Grumpy Bird Reviews: Home Sweet Tokyo Ep 4 Family Night Out

It’s the final episode! Will it redeem the other three? Or will it just be a weird hodgepodge of odd jokes, bad wigs, condescension, sexual moments with a toilet, and the possible madness of the wife? Read on and find out.

Home Sweet Tokyo, Episode 04: Family Night Out

writers: BJ Fox and Teruyuki Yoshida

director: Teruyuki Yoshida

Quick Review:

I should be grateful that the show at least let the husband know how to use chopsticks. And that is about all this episode had going for it. Okay, fine. There were also hints, tiny though they were, of genuine moments surrounding the grandfather. But don’t worry, the show squandered them.

Spoilers Lurk Below

Analysis:

The show starts with a flashback to eight years ago and our point of view character is wearing a bad wig. A terrible wig. And it is still better than what is going on in the show around it. The grandfather is ordering stuff that he thinks will be unpleasant for his soon to be son in law. He wants to show him Japanese culture. I don’t think the show understands that they are demonstrating how common power harassment can be.

I’ll be fair. If this show were better written and acted there is a garden of humor to be tended in the “odd” eating habits of any culture. As a southerner I’ve had friends gag at eating grits, which to me shows how nuts they are. This show even acknowledges that a little bit by bringing up kidney pies and haggis and I’m assuming the wife brings it up because the husband enjoys them. But, rather than toying with this trope, the show decides to keep things shallow and to stay well within the realm of stereotypes that Japan is comfortable with. “foreigners have a hard time with these foods.” And, yes, some people do. I’ll admit to not being a fan to most of what was on display, although I will joy down on some jellyfish if it is seasoned right.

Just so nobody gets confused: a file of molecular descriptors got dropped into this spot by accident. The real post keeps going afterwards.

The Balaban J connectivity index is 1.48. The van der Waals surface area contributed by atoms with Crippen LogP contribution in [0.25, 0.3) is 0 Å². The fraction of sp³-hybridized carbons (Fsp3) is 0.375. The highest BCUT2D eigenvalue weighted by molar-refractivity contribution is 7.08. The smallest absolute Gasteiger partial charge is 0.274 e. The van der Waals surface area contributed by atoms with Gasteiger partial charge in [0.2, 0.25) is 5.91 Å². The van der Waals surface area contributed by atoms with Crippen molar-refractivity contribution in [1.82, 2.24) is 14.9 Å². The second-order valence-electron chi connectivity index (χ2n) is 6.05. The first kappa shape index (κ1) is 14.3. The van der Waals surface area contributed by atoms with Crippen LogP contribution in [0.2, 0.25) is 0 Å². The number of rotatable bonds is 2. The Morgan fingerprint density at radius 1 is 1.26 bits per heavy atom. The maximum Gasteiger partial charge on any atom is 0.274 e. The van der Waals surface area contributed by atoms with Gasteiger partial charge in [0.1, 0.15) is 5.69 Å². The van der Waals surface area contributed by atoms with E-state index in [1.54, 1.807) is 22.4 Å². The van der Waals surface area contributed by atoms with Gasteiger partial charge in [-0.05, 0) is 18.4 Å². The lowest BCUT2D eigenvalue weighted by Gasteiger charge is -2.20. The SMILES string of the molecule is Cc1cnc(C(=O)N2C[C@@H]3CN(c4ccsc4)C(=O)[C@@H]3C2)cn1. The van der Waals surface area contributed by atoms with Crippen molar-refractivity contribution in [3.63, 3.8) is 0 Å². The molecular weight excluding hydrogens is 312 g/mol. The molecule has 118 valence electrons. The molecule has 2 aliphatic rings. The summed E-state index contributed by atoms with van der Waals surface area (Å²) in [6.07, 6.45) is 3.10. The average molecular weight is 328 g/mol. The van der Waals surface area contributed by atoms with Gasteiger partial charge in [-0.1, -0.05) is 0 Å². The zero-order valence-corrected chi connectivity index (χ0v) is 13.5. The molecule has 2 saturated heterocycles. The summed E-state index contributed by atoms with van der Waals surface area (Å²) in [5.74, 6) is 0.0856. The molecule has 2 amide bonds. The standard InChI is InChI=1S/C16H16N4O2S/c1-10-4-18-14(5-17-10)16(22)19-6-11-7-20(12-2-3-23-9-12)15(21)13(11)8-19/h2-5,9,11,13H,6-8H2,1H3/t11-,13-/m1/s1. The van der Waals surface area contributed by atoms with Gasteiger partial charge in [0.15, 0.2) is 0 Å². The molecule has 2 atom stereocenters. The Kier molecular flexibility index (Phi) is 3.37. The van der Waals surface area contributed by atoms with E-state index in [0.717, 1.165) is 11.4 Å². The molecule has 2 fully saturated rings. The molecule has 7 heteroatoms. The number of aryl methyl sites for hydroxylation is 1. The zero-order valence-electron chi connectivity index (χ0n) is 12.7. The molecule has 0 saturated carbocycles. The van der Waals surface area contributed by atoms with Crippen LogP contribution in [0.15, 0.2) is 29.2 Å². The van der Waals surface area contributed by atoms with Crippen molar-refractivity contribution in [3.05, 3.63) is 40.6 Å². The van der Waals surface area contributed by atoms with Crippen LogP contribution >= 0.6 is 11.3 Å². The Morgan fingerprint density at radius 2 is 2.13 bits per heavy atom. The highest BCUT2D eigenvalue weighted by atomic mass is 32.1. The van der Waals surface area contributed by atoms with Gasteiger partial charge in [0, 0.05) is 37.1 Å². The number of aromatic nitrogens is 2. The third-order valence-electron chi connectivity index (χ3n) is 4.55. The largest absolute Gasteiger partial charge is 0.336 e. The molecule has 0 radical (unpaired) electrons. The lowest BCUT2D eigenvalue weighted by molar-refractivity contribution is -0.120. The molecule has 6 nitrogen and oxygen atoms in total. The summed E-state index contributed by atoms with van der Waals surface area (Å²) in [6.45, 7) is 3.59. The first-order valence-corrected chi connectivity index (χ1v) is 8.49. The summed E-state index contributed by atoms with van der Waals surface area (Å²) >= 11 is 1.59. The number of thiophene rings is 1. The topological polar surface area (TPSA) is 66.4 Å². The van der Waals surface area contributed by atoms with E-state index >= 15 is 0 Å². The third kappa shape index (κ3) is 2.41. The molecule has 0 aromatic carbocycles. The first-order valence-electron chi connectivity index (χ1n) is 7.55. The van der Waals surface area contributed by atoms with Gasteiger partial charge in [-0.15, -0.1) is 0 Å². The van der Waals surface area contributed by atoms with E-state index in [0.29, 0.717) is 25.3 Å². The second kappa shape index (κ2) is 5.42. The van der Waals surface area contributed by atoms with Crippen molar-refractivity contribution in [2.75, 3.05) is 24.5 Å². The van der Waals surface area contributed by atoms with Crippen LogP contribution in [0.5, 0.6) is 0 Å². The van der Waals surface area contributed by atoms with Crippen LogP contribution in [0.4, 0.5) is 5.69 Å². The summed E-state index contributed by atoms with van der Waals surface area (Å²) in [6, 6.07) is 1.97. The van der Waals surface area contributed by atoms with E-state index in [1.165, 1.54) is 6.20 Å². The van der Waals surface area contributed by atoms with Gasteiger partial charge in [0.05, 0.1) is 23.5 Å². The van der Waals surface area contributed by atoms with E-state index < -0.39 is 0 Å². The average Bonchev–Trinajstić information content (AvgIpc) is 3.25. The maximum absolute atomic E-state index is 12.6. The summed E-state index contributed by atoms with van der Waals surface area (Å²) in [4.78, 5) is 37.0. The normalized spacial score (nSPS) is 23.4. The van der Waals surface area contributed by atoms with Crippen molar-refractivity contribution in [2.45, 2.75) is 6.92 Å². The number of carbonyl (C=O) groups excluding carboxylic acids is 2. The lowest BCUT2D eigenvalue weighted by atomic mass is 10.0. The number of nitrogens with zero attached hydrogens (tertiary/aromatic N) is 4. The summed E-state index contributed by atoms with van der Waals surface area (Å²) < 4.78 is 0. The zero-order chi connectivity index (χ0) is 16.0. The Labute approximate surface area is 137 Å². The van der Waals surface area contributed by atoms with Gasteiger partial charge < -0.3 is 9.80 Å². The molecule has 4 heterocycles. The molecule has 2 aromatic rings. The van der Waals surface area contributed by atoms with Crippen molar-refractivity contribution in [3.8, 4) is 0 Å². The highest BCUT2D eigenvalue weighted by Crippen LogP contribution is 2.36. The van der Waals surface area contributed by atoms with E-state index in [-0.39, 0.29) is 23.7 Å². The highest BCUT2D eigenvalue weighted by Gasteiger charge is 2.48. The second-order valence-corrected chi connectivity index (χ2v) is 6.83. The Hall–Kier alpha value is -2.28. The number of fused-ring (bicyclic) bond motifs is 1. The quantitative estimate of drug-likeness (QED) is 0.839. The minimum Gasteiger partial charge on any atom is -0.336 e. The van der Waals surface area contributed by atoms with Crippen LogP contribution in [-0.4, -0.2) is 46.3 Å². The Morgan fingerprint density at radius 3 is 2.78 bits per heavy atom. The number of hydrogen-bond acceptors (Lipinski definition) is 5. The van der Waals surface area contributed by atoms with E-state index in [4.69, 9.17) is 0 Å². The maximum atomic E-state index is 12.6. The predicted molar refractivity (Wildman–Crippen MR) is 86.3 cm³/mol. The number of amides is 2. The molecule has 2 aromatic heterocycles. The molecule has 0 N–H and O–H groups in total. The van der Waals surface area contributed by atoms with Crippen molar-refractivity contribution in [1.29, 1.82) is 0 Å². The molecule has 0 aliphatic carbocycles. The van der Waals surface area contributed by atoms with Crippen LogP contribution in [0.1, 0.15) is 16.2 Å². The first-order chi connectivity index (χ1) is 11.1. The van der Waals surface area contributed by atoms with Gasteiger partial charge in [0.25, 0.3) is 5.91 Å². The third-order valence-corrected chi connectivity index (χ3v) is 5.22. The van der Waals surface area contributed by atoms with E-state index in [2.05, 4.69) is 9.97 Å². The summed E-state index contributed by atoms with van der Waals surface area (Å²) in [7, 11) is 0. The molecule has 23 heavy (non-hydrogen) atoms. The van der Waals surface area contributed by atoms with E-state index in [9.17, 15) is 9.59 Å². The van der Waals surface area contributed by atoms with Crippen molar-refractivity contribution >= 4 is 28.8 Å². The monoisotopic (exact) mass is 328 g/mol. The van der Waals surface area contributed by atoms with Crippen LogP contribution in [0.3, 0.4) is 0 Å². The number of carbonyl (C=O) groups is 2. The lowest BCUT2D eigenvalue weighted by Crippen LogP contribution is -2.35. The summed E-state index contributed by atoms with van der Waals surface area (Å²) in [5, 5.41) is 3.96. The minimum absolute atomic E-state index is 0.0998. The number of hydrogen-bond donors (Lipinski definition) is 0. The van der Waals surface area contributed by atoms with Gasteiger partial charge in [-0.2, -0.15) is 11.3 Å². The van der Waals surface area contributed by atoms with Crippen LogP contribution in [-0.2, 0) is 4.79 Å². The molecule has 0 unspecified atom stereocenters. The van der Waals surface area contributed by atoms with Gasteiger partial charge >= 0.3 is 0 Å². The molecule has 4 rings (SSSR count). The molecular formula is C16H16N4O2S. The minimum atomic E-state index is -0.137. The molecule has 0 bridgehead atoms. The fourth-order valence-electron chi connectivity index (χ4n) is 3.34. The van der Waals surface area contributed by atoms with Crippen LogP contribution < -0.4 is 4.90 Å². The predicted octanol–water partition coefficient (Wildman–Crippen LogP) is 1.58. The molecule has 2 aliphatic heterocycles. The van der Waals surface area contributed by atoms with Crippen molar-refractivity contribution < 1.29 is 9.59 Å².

But when the main character is continuously a product of every stereotype, is bumbling and ignorant, and behaves almost like a child, we have a problem. This entire episode he only existed to be scolded and told off. The man wasn’t even allowed to order the type of ice cream he likes. And why? So the audience could be shown he doesn’t even know what azuki is and so the show could end on the joke that he likes it.

Really, it is just tiring.

All of the flaws that were present in the first episode are on full display here. A lack of affection between husband and wife and a surplus of scolding. A monstrously ignorant individual from the husband after spending at least 8 years of his life married to a woman from that culture.

I could go on and on and on about all the things that make this show fail, but in the end I suppose you could say its chief crime as an entertainment vehicle is that it is not funny. At all. Bad writing, bad performances, and the reality that the main source of the attempts at humor is in pointing out how this foreigner, as a stand in for foreigners in general, fails to understand even the basic notions of Japan.

As a final indictment against this show as poorly made, lets look at that final toilet scene. Our hero is sitting on the toilet with his pants on. He stands up. Takes his pants down and immediately starts to spray water on his butt while smiling. The way this is put together there was no time for him to actually use the toilet. He is simply getting off on the sensation of water up his butt. Which is fine if that is how he gets his kicks. But I wish he would do it at home instead of at a restaurant.

Wrap Up:

I could be sensitive. After all, I’ve lived in Japan for over a decade. I’m married and have a child. I’m one of those people who get annoyed at “foreigner panic” and shifts to English in stores when I am talking to the clerk in Japanese. A lot of my dislike for this show stems from it being just another bit of media where the point is made that “foreigners can’t understand Japan.” It had a chance to do some good, and try and make something new. There was the hope that since the co-creator and co-writer was actually from London and apparently performs in Japanese (I’ve read but can’t confirm) that there might be more to this show. Instead, it is more of the same. I don’t want to say BJ Fox is a sell out. I don’t know his story. I don’t know how much control he actually had. All I can really say is this show was a disappointment. And, just like before, it can be streamed from the NHK world site.

You can also read my reviews for episode 01, 02 and 03.

 

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